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Olfactory+%28Smell%29+Plan
Olfactory Sensitivity is Present in our Classroom

Examples of Olfactory Overresponsiveness

A student who is overresponsive to olfactory input (smells) may:

  • Notice smells which others do not notice
  • Become distracted by smells in the classroom and other settings
  • Complain of feeling unwell, but may not be able to identify that it smells causing the nausea/headaches
  • Avoid places which are strongly smelling e.g. Home Economics room, toilets, dining hall
  • Eat a restricted range of food due to a dislike of some smells
  • Student is overwhelmed by smells which others do not find unpleasant
  • Student refuses to eat lunch in the dining hall
  • Student complains of being unable to use the school toilets due to the smells

STUDENT IS OVERWHELMED BY SMELLS THAT OTHERS DO NOT FIND OFFENSIVE

A student is overwhelmed by smells may feel distracted by incoming smells, and in more extreme cases, may feel nauseous and irritated by smells.

Suggested strategies

  • Make the environment as fragrance free as possible:
    •  Ask cleaning staff to use fragrance free cleaning products
    • Use un-perfumed toiletries
    • Seat student away from the rubbish bin or other objects that may produce strong odours
    • Be aware that if you have a scented object, the student may act adversely to that particular smell.
  • Keep rooms well ventilated, especially when using strong smelling materials
    • Allow student to sit beside open window
  • Teach the student appropriate coping strategies:
    • Cover nose with tissue
    • Inform teacher that smell is unpleasant, either verbally or using a visual cue
    • Provide the student with a scent they prefer.  The student could use this scent to mask unpleasant smells and odours as a coping strategy

STUDENT REFUSES TO EAT LUNCH IN THE DINING HALL

A student who is overresponsive to olfactory input may find the smells from food in the dining hall too overwhelming, and may therefore be unable to eat or may refuse to enter the dining hall.

Suggested strategies:

  • Allocate student a chair beside an open window in the dining hall, and placed at a distance from the kitchen
  • Encourage student to eat part of lunch in the dining hall and then allow him/her to move to another room after a few minutes, or when the smells become overwhelming
  • Allow student to eat lunch in another room; numbers of students in this alternative room could be limited in order to control the smell of different foods
  • Allow student access to bland smelling foods, either from the school canteen or a packed lunch

STUDENT COMPLAINS OF BEING UNABLE TO USE THE SCHOOL TOILETS DUE TO THE SMELLS

A student who is overresponsive to olfactory input may dislike the smell of perfumed air fresheners, detergents and soap in the school toilets, or may be unable to tolerate the more unpleasant smells in the school toilets.

Suggested strategies:

  • Remove perfumed air fresheners and use odourless detergents and soaps in the toilets
  • Keep bathrooms well ventilated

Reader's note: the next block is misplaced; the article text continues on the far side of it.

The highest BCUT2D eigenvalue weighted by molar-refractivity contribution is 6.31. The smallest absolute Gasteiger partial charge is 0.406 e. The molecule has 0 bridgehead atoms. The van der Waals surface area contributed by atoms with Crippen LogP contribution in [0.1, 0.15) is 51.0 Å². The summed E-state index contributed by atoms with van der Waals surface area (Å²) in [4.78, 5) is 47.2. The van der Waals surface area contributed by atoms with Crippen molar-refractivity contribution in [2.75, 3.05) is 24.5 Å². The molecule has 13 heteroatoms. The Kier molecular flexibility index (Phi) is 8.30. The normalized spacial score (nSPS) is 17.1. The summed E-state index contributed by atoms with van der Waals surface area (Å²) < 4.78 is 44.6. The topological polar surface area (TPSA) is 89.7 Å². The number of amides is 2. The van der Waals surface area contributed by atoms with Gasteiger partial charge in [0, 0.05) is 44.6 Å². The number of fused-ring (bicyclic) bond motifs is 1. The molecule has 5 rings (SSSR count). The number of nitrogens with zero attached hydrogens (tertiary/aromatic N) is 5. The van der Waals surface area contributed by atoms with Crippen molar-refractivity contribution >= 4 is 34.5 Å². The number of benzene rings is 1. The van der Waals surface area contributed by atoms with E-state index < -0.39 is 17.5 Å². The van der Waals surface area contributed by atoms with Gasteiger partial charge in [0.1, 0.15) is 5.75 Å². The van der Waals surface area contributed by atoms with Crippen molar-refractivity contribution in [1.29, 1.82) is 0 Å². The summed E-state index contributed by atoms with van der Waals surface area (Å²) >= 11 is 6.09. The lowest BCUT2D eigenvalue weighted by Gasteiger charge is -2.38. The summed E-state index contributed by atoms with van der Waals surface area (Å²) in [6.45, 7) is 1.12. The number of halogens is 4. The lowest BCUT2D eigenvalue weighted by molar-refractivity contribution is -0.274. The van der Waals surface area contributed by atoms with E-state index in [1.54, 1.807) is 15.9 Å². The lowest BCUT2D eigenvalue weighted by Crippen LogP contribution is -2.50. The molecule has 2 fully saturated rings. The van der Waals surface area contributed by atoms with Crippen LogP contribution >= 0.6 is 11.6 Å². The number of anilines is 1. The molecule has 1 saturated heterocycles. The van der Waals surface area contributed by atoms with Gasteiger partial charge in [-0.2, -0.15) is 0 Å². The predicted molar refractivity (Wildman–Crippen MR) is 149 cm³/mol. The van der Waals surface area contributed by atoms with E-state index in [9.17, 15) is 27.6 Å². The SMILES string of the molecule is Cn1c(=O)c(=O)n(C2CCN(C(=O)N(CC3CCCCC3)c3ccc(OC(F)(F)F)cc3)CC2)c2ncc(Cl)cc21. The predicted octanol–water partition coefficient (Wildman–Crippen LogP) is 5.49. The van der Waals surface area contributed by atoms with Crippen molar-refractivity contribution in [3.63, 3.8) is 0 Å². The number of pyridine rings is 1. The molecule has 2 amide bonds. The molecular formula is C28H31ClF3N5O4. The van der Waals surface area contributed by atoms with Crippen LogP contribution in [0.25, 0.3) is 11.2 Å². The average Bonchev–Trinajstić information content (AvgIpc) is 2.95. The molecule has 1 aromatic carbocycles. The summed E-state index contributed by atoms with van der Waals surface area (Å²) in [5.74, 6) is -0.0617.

• Allocate another toilet which is used by less people and may therefore have fewer lingering smells! One possibility is the Disabled toilet, which may only be used by a small number of people.

Examples of Olfactory Underresponsiveness

A student who is under-responsive to olfactory input may not notice smells, and may seek out intense odours.

  • Student sniffs objects and people
  • Student does not notice strong odours

STUDENT SNIFFS OBJECTS AND PEOPLE

A may try to stimulate the olfactory sense by smelling objects and people, unaware that this is not socially appropriate.

Suggested strategies:

  • Provide activities which stimulate the olfactory senses:
    • Playing in grass
    • Using scented play dough
    • Cooking with strong smells
  • Provide appropriate scented items in the classroom, and direct the student to these when he/she attempts to smell people or potentially harmful materials. Examples of scented items may include:
    • Aromatherapy oils
    • Hand cream
    • Fresh herbs
  • Student carries a tissue or piece of material with a preferred scent and is prompted to smell this instead of smelling people or potentially harmful materials

STUDENT DOES NOT NOTICE STRONG ODOURS

A student who cannot detect unpleasant odours may be at risk of eating or drinking hazardous materials.

Suggested strategties:

  • Teach students to use other sensory skills to avoid ingesting harmful foods and substances
    • Teach students to read expiry dates and danger labels. A visual reminder page may help with this.
    • Teach student visual indicators that a food item should not be consumed e.g. mouldy, change in colour or texture

Information taken directly from: http://sensory-processing.middletownautism.com/ on May 24, 2019

 
Plan for Providing Optional Working Environment
Offending Smell Protocol

Sequence of Procedures:

1.  Teacher will confidentially discuss with student and come up with a plan to remove the smell in question

2.  Teacher will speak with student's family and a plan will be developed

3.  Teacher and/or family will work with counselor to come up with a remedy

 


Collapse Information Clip Contact Me!
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Amanda Newby
Teacher Room Number
179
Teacher Phone Number
812-358-4947 x1179

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Created: May 24, 2019
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Collapse Information Clip Contact Me!
Teacher Icon
Amanda Newby
Teacher Room Number
179
Teacher Phone Number
812-358-4947 x1179

Collapse Links pageLinks

Collapse Statistics pageStats
Page Statistics
Created: May 24, 2019
Page Statistics
Updated: May 24, 2019
Page Hits
Viewed 65 times

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